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NYC Works With Grassroots for Low-Income Access - Community Broadband Bits Podcast 254
Some time ago, when speaking with Joshua Breitbart, the Senior Advisor for Broadband to the New York City CTO Miguel Gamiño, he mentioned to me that any subset of the issues they face with regard to improving Internet access in New York City is itself a massive issue. Joshua joins us to elaborate on that challenge and an exciting project that points to the way to solving some of their problems on episode 254 of the Community Broadband Bits podcast.
We talk about Queensbridge Connected, a partnership to ensure people living in low-income housing have access to broadband Internet connections. We also discuss how their responsibility does not end merely with making Wi-Fi available, but actually helping people be prepared to use the connection safely.
Joshua offers an important perspective on the challenges in large urban areas to make sure policy is fully responsive to local needs by ensuring residents are a part of the process and solution.
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Thanks to Arne Huseby for the music. The song is Warm Duck Shuffle and is licensed under a Creative Commons Attribution (3.0) license.
Joshua Breitbart: From New York City, I think that we are maybe the first city to begin to look at how we can take responsibility for the space of the Internet itself.
Lisa Gonzalez: This is episode 254 of the Community Broadband Bits podcast from the Institute for Local Self-Reliance. I'm Lisa Gonzalez. Finding ways for lower income individuals and families to obtain high quality Internet access is a problem in most urban areas. As Internet access becomes more central to our lives for everyday tasks, solving that problem becomes more immediate. In New York City the Queensbridge Connected project is aiming to solve that problem by working with a private sector partner and involving the community. This initiative will bring high-speed Wi-Fi to residents of Queensbridge Housing, which is part of the New York City Public Housing Authority. In this interview, Christopher talks with Joshua Breitbart who works for New York City. Joshua describes how the project has progressed, how they view the Queensbridge Connected project as a model of other parts of the city, and shares some of the lessons learned that have helped guide the project. Now here's Christopher and Joshua Breitbart talking about New York City's Queensbridge Connected initiative.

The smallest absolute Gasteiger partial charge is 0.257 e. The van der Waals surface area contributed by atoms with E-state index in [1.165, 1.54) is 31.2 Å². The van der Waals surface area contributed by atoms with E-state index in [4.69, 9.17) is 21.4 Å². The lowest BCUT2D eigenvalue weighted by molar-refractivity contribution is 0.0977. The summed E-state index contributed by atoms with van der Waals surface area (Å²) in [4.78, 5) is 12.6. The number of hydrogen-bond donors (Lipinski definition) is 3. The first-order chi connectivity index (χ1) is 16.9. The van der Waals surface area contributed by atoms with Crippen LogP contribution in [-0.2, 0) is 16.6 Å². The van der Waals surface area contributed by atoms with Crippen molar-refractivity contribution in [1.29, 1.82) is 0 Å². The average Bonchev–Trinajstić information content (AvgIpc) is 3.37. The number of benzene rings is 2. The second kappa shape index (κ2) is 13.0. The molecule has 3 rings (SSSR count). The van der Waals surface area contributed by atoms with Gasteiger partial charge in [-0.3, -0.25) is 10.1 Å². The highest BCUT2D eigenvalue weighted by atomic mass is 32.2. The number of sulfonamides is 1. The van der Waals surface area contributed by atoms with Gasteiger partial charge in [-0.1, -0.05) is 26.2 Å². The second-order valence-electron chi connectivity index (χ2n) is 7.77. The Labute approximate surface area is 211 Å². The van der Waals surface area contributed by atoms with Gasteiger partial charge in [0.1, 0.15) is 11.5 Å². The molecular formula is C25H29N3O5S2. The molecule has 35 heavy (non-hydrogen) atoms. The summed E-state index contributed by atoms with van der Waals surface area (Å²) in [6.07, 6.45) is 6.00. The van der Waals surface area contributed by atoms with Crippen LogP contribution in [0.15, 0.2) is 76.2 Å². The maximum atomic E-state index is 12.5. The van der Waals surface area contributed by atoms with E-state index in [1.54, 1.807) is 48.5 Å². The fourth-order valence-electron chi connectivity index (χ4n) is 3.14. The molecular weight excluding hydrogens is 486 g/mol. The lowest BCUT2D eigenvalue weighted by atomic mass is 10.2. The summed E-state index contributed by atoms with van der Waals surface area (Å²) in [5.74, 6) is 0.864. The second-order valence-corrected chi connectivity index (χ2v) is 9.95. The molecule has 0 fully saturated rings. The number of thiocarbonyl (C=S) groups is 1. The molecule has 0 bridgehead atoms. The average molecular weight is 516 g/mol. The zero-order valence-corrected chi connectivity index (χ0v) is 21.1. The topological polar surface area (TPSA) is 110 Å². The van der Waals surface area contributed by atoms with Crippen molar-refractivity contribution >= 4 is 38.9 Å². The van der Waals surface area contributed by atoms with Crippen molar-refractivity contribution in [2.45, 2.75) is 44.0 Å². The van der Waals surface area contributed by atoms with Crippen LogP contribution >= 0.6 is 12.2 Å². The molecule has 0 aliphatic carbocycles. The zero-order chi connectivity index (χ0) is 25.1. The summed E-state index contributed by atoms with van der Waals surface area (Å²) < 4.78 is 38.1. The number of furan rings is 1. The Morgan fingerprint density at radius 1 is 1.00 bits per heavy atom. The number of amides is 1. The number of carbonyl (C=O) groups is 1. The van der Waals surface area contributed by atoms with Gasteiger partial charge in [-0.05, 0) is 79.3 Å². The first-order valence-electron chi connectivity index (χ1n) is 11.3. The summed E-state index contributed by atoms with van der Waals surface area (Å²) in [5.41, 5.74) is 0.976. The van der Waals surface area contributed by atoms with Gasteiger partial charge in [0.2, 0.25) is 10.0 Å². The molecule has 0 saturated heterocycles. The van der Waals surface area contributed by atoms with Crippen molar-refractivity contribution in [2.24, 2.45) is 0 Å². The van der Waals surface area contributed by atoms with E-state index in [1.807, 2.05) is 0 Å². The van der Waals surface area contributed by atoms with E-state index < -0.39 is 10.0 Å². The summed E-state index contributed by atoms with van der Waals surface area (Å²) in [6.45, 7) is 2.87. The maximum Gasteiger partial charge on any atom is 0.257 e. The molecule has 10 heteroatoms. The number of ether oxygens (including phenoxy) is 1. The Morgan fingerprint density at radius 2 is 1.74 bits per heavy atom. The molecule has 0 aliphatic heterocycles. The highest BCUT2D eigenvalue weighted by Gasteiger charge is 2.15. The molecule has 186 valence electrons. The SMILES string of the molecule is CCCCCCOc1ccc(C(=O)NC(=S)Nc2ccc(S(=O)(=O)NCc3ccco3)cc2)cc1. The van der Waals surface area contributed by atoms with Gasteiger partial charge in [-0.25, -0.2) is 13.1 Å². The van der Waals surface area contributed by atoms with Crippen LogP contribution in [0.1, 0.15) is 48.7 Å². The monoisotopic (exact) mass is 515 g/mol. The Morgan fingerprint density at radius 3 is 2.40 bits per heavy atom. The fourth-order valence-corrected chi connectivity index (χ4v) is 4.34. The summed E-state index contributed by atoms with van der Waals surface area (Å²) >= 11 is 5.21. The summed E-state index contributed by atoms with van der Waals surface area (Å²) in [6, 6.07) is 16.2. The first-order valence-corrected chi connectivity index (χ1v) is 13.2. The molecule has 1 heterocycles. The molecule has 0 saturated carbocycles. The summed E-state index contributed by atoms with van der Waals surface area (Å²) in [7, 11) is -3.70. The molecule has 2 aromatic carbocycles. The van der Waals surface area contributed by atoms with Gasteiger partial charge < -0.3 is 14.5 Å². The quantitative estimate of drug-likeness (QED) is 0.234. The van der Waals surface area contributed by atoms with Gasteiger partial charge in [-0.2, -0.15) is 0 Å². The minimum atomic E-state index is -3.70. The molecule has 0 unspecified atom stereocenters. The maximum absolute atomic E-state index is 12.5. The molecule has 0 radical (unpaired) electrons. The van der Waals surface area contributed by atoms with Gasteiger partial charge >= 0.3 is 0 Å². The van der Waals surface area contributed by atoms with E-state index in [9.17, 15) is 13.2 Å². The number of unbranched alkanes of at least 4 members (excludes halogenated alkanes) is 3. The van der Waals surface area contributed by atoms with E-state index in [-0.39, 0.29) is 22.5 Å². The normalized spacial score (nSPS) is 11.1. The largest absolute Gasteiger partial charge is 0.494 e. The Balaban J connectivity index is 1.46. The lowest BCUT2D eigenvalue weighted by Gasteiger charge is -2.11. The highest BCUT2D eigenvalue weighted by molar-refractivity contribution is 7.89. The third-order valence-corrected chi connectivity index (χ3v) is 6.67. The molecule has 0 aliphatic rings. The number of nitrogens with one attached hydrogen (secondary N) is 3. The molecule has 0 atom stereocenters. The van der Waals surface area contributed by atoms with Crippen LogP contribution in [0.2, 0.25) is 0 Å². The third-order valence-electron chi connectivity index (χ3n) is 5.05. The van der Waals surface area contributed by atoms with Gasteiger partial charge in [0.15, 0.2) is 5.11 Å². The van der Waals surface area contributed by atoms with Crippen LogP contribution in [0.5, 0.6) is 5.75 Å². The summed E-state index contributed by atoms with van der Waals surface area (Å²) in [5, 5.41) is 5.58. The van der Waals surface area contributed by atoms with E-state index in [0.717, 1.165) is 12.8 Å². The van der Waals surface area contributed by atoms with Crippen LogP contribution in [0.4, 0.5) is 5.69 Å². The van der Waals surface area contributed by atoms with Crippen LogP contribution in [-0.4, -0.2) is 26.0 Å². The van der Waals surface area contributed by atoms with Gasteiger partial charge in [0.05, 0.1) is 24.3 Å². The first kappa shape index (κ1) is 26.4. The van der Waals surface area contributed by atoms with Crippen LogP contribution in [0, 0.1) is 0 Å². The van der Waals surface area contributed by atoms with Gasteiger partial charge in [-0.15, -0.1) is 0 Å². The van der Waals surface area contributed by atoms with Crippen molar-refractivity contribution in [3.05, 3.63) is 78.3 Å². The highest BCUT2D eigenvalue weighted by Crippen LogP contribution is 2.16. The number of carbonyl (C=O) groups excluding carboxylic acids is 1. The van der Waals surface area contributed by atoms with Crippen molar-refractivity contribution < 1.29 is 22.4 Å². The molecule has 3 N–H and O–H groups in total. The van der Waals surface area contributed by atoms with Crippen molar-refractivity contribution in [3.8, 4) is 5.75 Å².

Christopher Mitchell: Welcome to another edition of the Community Broadband Bits podcast. I'm Chris Mitchell, still in my hotel room, talking with another person from the Broadband Community Summit down here in Dallas, 2017. Welcome to the show, Joshua Breitbart. Senior advisor for Broadband to the CTO of New York City.
Joshua Breitbart: Hello, Chris. Good to be here.
Christopher Mitchell: I'm excited to have you on the show. I've talked with you a few times. You've been doing a lot of interesting stuff. I know you've been doing interesting stuff for many years but you've gone from somebody who was doing interesting policy, in the ground grassroots working with neighborhood groups, to working for the most powerful, most amazing city in the world, so I'm interested to see what's going on. Maybe we can start, why are you down here in Dallas for the Broadband Summit?
Joshua Breitbart: Queensbridge Connected, which is our initiative in New York to connect all the residents of the Queensbridge houses to high-speed broadband has won an award for Most Promising New Plan from Next Century Cities and Google Fiber. We're very excited to come here and receive the award and learn from a lot of the other attendees here.